Not so. Those that attempt to subvert loyalty look for a weakness of character -- greed, lust, depression, desire, etc. -- that will do the job for them. The weakness is one that is there before pressure is applied. And that is what breaks down the Loyalty stat concept. Against 100 different attempts, the person remains loyal to the core, but to that one attempt using the correct leverage, it is as if Loyalty does not exist at all.

So, I've managed to make an argument that appears to refute Free Will. That's a shame. I really believe in Free Will. But I think this argument makes sense. Bother.
[/quote]

I don't think you were as successful as you think.
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Re: Book 2 – Page 73

Postby BLANDCorporatio » Fri Oct 07, 2011 12:53 pm

goodmorning wrote:Kreistor, I was really rooting for you there. {snip} Ok, maybe you're busy and will get to it later. maybe you're writing it right now. Please prove me wrong.


Hi, goodmorning.

But I'll repeat what I said to Ptharien's Flame, you're wasting your time. Because I don't think your interlocutor has a proper command of English.

It's forgivable to mistake Roger Penrose for a Computer Scientist.

It's almost forgiveable to read what I wrote "Dennett, who said 'we have a soul; it's made of tiny robots", and interpret it as me attributing it to Steven Pinker.

But to cite this-

Daniel Dennett proposed the Multiple Drafts Model, in which consciousness seems linear but is actually blurry and gappy, distributed over space and time in the brain. Consciousness is the computation, there is no extra step or "Cartesian Theater" in which you become conscious of the computation.
Jerry Fodor argues that mental states, such as beliefs and desires, are relations between individuals and mental representations. He maintains that these representations can only be correctly explained in terms of a language of thought (LOT) in the mind. Further, this language of thought itself is codified in the brain, not just a useful explanatory tool. Fodor adheres to a species of functionalism, maintaining that thinking and other mental processes consist primarily of computations operating on the syntax of the representations that make up the language of thought.
David Marr proposed that cognitive processes have three levels of description: the computational level (which describes that computational problem (i.e., input/output mapping) computed by the cognitive process); the algorithmic level (which presents the algorithm used for computing the problem postulated at the computational level); and the implementational level (which describes the physical implementation of the algorithm postulated at the algorithmic level in biological matter, e.g. the brain). (Marr 1981)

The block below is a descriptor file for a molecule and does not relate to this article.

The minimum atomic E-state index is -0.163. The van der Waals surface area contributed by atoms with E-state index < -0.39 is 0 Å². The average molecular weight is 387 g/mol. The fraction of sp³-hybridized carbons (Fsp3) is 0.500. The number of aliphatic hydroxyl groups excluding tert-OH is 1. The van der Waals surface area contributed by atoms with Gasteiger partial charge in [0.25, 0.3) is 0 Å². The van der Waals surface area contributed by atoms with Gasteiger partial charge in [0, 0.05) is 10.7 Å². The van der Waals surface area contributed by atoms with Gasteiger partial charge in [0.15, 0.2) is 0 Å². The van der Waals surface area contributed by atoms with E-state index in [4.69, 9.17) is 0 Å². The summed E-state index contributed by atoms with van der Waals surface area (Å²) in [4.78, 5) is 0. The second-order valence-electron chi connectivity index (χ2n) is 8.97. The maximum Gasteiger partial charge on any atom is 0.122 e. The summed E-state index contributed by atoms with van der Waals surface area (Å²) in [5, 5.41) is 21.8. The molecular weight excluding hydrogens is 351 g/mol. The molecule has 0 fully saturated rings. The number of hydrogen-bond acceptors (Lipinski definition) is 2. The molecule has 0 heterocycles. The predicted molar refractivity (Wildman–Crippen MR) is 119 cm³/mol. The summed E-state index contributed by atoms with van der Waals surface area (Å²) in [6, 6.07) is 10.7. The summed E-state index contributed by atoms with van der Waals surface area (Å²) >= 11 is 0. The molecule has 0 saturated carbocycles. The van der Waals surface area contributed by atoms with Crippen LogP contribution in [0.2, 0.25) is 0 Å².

Ulric Neisser coined the term 'cognitive psychology' in his book published in 1967 (Cognitive Psychology), wherein Neisser characterizes people as dynamic information-processing systems whose mental operations might be described in computational terms.
Steven Pinker described a "language instinct," an evolved, built-in capacity to learn speech (if not writing).
Hilary Putnam proposed functionalism (philosophy of mind) to describe consciousness, asserting that it is the computation that equates to consciousness, regardless of whether the computation is operating in a brain, in a computer, or in a "brain in a vat."
Bruno Marchal, professor at the Free University of Brussels, claims in a Ph.D thesis (University of Lille, France, 1998, Calculabilité, physique et cognition[8]) that physical supervenience is not compatible with computational theory, using arguments like Universal Dovetailer Argument or Movie Graph Argument.
Georges Rey, professor at the University of Maryland, builds on Jerry Fodor's representational theory of mind to produce his own version of a Computational/Representational Theory of Thought.


as evidence that most scientists would not agree that the mind is the result of interactions between simpler systems is in-your-face absurd. Not ONE of the persons listed would disagree that the mind is in fact the result of many tiny simple interactions.

It's not like he couldn't find thinkers to support his view. Rupert Sheldrake I think would fit the bill, and based on the first half, that I read, of "Quantum Enigma: where Physics encounters consciousness", whoever wrote that would, too.

But see, I need to go look for references for him because he doesn't understand what he uses as references!

So anyway, nice to have you around goodmorning. It's usually not like this around here.
The whole point of this is lost if you keep it a secret.
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Re: Book 2 – Page 73

Postby zuche » Fri Oct 07, 2011 1:00 pm

Yeah, this thread hit terra incognita at some point.
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Re: Book 2 – Page 73

Postby MarbitChow » Fri Oct 07, 2011 1:18 pm

Oberon wrote:Why would you think that? The Erf resident who "fails a loyalty check" acts to any observer (including themselves) in the exact manner that an Erf resident who "decides to turn." This is what "indistinguishable" means, after all.